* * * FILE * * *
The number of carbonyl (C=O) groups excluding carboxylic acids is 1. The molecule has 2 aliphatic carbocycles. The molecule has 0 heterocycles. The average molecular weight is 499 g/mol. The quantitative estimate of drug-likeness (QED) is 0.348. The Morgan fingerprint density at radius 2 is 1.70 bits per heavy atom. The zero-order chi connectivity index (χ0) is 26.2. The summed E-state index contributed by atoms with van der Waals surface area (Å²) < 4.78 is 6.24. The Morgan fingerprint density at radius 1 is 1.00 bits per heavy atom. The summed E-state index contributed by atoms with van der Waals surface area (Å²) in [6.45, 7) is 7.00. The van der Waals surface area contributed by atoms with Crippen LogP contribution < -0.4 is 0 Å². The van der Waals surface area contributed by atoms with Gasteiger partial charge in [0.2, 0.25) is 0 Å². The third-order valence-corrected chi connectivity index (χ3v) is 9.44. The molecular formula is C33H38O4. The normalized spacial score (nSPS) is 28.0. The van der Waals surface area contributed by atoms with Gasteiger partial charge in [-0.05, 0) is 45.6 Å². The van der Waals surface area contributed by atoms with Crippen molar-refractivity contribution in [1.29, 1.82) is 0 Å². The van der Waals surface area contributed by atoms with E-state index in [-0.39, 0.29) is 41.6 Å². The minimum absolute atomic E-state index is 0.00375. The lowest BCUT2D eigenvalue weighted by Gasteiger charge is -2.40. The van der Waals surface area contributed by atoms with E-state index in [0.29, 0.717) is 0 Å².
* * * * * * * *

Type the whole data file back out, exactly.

The number of carbonyl (C=O) groups excluding carboxylic acids is 1. The molecule has 2 aliphatic carbocycles. The molecule has 0 heterocycles. The average molecular weight is 499 g/mol. The quantitative estimate of drug-likeness (QED) is 0.348. The Morgan fingerprint density at radius 2 is 1.70 bits per heavy atom. The zero-order chi connectivity index (χ0) is 26.2. The summed E-state index contributed by atoms with van der Waals surface area (Å²) < 4.78 is 6.24. The Morgan fingerprint density at radius 1 is 1.00 bits per heavy atom. The summed E-state index contributed by atoms with van der Waals surface area (Å²) in [6.45, 7) is 7.00. The van der Waals surface area contributed by atoms with Crippen LogP contribution < -0.4 is 0 Å². The van der Waals surface area contributed by atoms with Gasteiger partial charge in [0.2, 0.25) is 0 Å². The third-order valence-corrected chi connectivity index (χ3v) is 9.44. The molecular formula is C33H38O4. The normalized spacial score (nSPS) is 28.0. The van der Waals surface area contributed by atoms with Gasteiger partial charge in [-0.05, 0) is 45.6 Å². The van der Waals surface area contributed by atoms with Crippen molar-refractivity contribution in [1.29, 1.82) is 0 Å². The van der Waals surface area contributed by atoms with E-state index in [-0.39, 0.29) is 41.6 Å². The minimum absolute atomic E-state index is 0.00375. The lowest BCUT2D eigenvalue weighted by Gasteiger charge is -2.40. The van der Waals surface area contributed by atoms with E-state index in [0.29, 0.717) is 0 Å².